What diabetes facts should one know regarding school situations? This section will try to delve into this, keeping this goal in mind. And what is that goal? It is to help the students with diabetes succeed. With all the advances in diabetes management, hopefully this is not better said than done.
Let’s summarize what advances on diabetes facts have been made. Studies have proven that relentlessly testing and lowering glucose levels can stop or delay the complications diabetes can cause. They have also created an assortment of treatment paraphernalia to make it easier for people to check their sugar levels in order to manage them.
What do these diabetes facts mean for the young people with diabetes? They will be able to manage their glucose levels and in so doing stop or delay the onset of complications. Furthermore, they will lead a happier and healthier life thus become more productive in school and other settings.
Of course, they will need an accommodating environment in school. This is where the National Diabetes Education Program (NDEP) came in. They produced a guide for school personnel to inform them of diabetes facts like how it is managed and how they can help the students with diabetes.
How did the NDEP do this? They assembled together an expert board consisting of representatives from health care professionals like the pediatric medicine practitioners, federal agency staff and educational societies to help develop a guide on diabetes facts for school personnel so they will know how to meet the needs of the diabetic students.
With the diabetes facts contained in this guide, the schools will be able to provide a safe environment for the diabetic students. In this way, too, these students will not be left out of the educational opportunities available for the students who do not have diabetes.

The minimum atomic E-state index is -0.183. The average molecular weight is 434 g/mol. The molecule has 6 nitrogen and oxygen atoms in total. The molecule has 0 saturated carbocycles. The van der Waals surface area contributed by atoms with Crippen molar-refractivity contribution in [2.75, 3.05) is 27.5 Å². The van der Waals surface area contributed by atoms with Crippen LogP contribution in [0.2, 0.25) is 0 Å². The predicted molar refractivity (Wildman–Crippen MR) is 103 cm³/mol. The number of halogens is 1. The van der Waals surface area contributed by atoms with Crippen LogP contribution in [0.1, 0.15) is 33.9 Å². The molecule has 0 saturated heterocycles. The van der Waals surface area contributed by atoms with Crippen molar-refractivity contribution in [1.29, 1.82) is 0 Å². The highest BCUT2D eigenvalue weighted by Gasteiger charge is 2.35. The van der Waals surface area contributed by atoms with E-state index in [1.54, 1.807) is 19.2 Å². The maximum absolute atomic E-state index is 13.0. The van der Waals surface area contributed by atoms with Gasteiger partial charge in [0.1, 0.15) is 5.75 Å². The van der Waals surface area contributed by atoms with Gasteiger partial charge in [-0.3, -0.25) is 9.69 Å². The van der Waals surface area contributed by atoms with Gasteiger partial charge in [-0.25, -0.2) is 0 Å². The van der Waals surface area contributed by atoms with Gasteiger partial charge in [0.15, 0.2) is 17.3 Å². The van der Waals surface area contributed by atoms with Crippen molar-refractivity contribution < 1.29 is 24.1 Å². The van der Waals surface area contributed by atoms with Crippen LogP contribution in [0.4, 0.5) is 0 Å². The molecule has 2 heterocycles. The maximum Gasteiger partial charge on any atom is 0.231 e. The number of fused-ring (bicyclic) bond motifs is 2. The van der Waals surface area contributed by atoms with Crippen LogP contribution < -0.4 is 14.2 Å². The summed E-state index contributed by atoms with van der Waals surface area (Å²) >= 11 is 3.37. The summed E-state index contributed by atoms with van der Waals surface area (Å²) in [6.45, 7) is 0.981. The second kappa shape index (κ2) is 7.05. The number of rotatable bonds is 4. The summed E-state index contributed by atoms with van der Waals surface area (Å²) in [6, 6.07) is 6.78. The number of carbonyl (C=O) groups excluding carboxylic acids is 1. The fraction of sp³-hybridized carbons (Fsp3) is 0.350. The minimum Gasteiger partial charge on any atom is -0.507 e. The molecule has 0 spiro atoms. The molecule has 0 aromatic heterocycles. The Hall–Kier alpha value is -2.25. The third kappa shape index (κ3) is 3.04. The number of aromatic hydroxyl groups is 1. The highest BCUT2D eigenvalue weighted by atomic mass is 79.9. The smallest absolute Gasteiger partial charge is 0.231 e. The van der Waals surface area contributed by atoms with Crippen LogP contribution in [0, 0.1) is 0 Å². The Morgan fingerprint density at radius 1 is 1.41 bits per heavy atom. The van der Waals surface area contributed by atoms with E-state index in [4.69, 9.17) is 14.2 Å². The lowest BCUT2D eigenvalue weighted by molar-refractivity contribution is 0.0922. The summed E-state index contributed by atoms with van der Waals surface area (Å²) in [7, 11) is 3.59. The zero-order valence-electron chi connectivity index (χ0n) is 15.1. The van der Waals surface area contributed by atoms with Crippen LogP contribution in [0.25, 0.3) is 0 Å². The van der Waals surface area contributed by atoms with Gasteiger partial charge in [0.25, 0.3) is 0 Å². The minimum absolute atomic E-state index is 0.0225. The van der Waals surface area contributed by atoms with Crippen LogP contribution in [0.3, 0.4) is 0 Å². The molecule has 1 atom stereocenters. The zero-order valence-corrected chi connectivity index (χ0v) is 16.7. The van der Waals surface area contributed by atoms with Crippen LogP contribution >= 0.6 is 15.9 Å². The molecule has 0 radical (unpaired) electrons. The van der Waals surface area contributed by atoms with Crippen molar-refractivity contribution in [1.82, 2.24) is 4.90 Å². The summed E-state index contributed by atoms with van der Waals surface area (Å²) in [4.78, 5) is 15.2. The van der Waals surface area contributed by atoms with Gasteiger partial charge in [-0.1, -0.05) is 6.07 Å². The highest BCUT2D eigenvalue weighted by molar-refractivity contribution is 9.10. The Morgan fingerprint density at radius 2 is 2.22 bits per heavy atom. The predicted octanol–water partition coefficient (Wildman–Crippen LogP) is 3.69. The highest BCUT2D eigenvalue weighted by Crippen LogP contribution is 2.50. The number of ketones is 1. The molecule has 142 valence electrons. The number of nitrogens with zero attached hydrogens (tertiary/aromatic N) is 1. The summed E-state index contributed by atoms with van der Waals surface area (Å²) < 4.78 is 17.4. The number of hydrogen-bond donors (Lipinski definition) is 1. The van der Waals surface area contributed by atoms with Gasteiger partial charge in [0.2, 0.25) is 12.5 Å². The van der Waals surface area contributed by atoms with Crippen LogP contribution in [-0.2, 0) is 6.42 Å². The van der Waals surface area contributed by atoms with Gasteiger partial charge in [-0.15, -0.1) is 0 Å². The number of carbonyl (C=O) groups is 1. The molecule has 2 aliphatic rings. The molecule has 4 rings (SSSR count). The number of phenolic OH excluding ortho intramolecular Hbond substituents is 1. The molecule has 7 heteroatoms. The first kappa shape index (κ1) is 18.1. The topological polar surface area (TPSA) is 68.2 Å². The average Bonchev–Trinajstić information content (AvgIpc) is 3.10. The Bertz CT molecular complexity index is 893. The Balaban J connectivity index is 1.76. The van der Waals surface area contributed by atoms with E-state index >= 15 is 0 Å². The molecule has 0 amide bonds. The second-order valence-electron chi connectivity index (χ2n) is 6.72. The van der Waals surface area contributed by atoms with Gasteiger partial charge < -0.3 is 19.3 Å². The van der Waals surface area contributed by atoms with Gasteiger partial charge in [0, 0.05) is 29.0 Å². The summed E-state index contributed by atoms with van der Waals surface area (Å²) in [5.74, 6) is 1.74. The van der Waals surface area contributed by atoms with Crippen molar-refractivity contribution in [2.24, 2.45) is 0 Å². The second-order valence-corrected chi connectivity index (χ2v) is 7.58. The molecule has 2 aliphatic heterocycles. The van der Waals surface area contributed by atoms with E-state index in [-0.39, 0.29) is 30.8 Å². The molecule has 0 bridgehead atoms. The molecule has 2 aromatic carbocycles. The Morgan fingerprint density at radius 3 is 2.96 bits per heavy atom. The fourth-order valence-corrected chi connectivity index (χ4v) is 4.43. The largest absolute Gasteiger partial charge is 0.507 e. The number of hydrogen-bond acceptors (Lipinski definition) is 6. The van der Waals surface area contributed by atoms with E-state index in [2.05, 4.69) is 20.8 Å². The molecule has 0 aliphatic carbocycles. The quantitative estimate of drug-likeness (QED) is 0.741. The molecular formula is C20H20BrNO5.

Now, let’s look at some statistics first. Diabetes is one of the most frequent chronic diseases in schools. It has an effect on about 151,000 young people in the United States. That translates to one in every 400 to 500 youth under the age of 20.
Type 1 diabetes is the diagnosis for 13,000 young people every year. And now even though Type 2 diabetes is commonly detected in adults over 50 years of age, it looks like more and more children are diagnosed with this ailment.
The video below is a story about 37 children and their battle with Type 1 Diabetes. You should see them; they're all so cute. And they're such happy kids. What do you think of the music? Despite the message, it sounded upbeat to me.
Since we know that diabetes is chronic and damages the body’s ability to utilize food for energy, it follows that to neglect it will do much harm. This will lead to complications that could be prevented or at least delayed them. There is no cure but it can be managed to allow for a healthy life.
The trouble is, the diabetes facts tell us that it takes 24 hours a day, 7 days a week to manage diabetes. What does this mean for schools? It means allowing for watchful checking of the glucose levels throughout the school day and administering insulin.
So you see from this that school staff have a very important role in helping students with their diabetes management. This is vital in the prevention of complications and the safety and long-term health of students with diabetes. This will make sure these students are ready to learn and take part in school activities. Most of all, the effort should lessen the occurrence of emergencies related to diabetes. These diabetes facts therefore cannot be ignored.
Senator Charles E. Schumer said that the mounting problem from diseases linked to high blood pressure and obesity must be faced in all fronts including the schools. Contents in the vending machines in schools must be regulated and promoting programs to increase physical activity must be encouraged.
Among the plan of action he introduced to fight the disease are the following:
. Creating a campaign to encourage awareness in children on the importance of healthy lifestyles.
. Setting up a national nutritional standards of food and drinks in schools.
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